“62.8—(1) An application notice seeking a stay of legal proceedings under section 9 of the 1996 Act must be served on all parties to those proceedings who have given an address for service.

(2) A copy of an application notice under paragraph (1) must be served on any other party to the legal proceedings (whether or not he is within the jurisdiction) who has not given an address for service, at —

(a) his last known address; or

(b) a place where it is likely to come to his attention.

(3) Where a question arises as to whether —

(a) an arbitration agreement has been concluded; or

(b) the dispute which is the subject-matter of the proceedings falls within the terms of such an agreement,

the court may decide that question or give directions to enable it to be decided and may order the proceedings to be stayed pending its decision.”


There is nothing in CPR Part 62 which states that CPR Part 11 applies in relation to an application for a stay of legal proceedings made under section 9 of the 1996 Act and CPR Part 62.8.

The nature of Bilta's claims against Jetivia


The liquidator of Bilta claims that the First and Second Defendants (Mr Nazir and Mr Chopra), who were previously its directors, caused Bilta to enter into trading transactions with various counterparties in relation to European Emissions Trading Scheme Allowances (known as “EUAs”). The transactions and ownership of the EUAs in question were recorded by the relevant registry in Denmark. Bilta would purchase EUAs from various counterparties, including Jetivia, and would sell them on to its own customer, the Third Defendant (“Pan 1”). Bilta was liable to account for value added tax (“VAT”) in relation to its own supplies of EUAs to Pan 1. The allegation by the liquidator of Bilta is that Mr Nazir and Mr Chopra, in breach of their fiduciary duties to Bilta, arranged for Pan 1 to make payments of the sums it owed to Bilta, including the VAT element which was due, to various other parties. It is alleged that this was part of a so-called MTIC or VAT carousel fraud scheme and that by their actions Mr Nazir and Mr Chopra caused Bilta to be deprived of funds which rightfully should have been paid to it and to become massively insolvent so as to be unable to account for VAT which was payable by it.


Various of the transactions in relation to which Mr Nazir and Mr Chopra are alleged to have arranged for Pan 1 to pay away monies due to Bilta involved sales by Jetivia of EUAs to Bilta (“the Jetivia sales”) where, it is alleged, Pan 1 paid the sums due to Bilta (including the VAT element thereon which should have been paid to Bilta and then accounted for by Bilta to the tax authorities) to Jetivia.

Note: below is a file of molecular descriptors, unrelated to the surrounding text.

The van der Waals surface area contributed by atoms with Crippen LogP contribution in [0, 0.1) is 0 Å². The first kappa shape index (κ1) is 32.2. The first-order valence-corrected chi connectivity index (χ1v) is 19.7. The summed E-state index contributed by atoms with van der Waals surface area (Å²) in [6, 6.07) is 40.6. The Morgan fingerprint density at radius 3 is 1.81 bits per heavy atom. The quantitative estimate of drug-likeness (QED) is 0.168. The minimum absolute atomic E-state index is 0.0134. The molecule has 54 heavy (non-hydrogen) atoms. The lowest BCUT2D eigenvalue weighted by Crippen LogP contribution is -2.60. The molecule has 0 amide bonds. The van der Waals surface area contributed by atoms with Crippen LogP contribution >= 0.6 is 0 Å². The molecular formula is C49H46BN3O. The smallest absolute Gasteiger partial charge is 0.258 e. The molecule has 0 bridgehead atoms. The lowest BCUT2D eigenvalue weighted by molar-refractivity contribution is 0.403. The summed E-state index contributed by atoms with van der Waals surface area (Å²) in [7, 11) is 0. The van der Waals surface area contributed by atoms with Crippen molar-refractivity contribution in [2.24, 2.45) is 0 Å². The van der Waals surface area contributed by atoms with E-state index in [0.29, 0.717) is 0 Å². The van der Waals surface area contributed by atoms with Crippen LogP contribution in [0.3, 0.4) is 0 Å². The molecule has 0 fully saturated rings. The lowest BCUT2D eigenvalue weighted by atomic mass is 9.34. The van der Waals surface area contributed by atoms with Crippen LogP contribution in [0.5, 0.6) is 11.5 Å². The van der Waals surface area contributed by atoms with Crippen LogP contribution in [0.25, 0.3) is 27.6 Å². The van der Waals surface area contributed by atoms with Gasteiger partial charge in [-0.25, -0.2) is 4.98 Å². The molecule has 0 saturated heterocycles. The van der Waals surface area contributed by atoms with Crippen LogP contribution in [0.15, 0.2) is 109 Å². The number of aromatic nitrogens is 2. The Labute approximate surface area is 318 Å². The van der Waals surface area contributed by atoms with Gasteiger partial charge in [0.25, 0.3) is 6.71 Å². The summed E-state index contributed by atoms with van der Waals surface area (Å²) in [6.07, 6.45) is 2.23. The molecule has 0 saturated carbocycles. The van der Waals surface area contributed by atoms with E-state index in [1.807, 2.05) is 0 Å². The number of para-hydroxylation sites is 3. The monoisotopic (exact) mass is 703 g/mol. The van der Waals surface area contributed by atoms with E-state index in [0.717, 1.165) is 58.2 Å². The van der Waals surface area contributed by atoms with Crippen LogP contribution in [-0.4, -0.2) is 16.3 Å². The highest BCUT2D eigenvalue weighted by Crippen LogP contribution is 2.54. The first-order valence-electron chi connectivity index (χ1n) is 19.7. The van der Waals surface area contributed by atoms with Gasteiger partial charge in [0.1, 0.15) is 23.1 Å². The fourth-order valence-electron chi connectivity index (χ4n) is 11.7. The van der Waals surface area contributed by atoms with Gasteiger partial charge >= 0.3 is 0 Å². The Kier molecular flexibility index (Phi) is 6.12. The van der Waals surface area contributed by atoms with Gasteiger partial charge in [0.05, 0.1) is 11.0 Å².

In addition, Bilta alleges that in relation to one transaction, the sale of a parcel of 67,000 EUAs by Bilta, the transferor of the EUAs to Bilta was recorded at the registry as a person other than Jetivia, but Mr Nazir and Mr Chopra arranged for Pan 1 to pay the sum due in respect of the sale of those EUAs (amounting to €993,174.50) to Jetivia. In relation to that transaction (“the non-Jetivia sale”), it is alleged that Jetivia received the sum in question even though it had not sold the relevant EUAs to Bilta and even though Bilta owed Jetivia no contractual obligation to make any payment.


The principal claims now brought by the liquidator of Bilta against Jetivia and its director, the Seventh Defendant (“Mr Brunschweiler”), are claims that Jetivia and Mr Brunschweiler are liable to account to Bilta in equity for knowing receipt of the proceeds of diverted book debts due to Bilta and for dishonestly assisting Mr Nazir and Mr Chopra in perpetrating their breaches of fiduciary duty to the detriment of Bilta. These claims are not directly based on any contracts for sale between Bilta and Jetivia, although in relation to the Jetivia sales they are linked to such contracts. The claim in relation to the non-Jetivia sale is not, as formulated, a claim which has any apparent connection with any contract of sale between Bilta and Jetivia.

Ground 1—The Framework Agreement


Jetivia's case is that its trading with Bilta was governed by the Framework Agreement, which set out terms applicable to all the sales transactions between them. Clause 8.7 of the Framework Agreement provides:

“8.7 This Agreement and sale and buy transactions shall be governed by Swiss law without regard to conflict of law provisions. Any dispute arising under, out of or in connection with this Agreement or under, out of or in connection with sale and buy transactions shall be resolved by arbitration. The language of arbitration shall be English. The appointing authority shall be the Secretary General of the Permanent Court of Arbitration. The number of arbitrators shall be three. The place of arbitration shall be Hague, The Netherlands, and the applicable rules of arbitration shall be the Optional Rules for Arbitration of Disputes Relating to Natural Resources and/or the Environment, as in effect at the time of...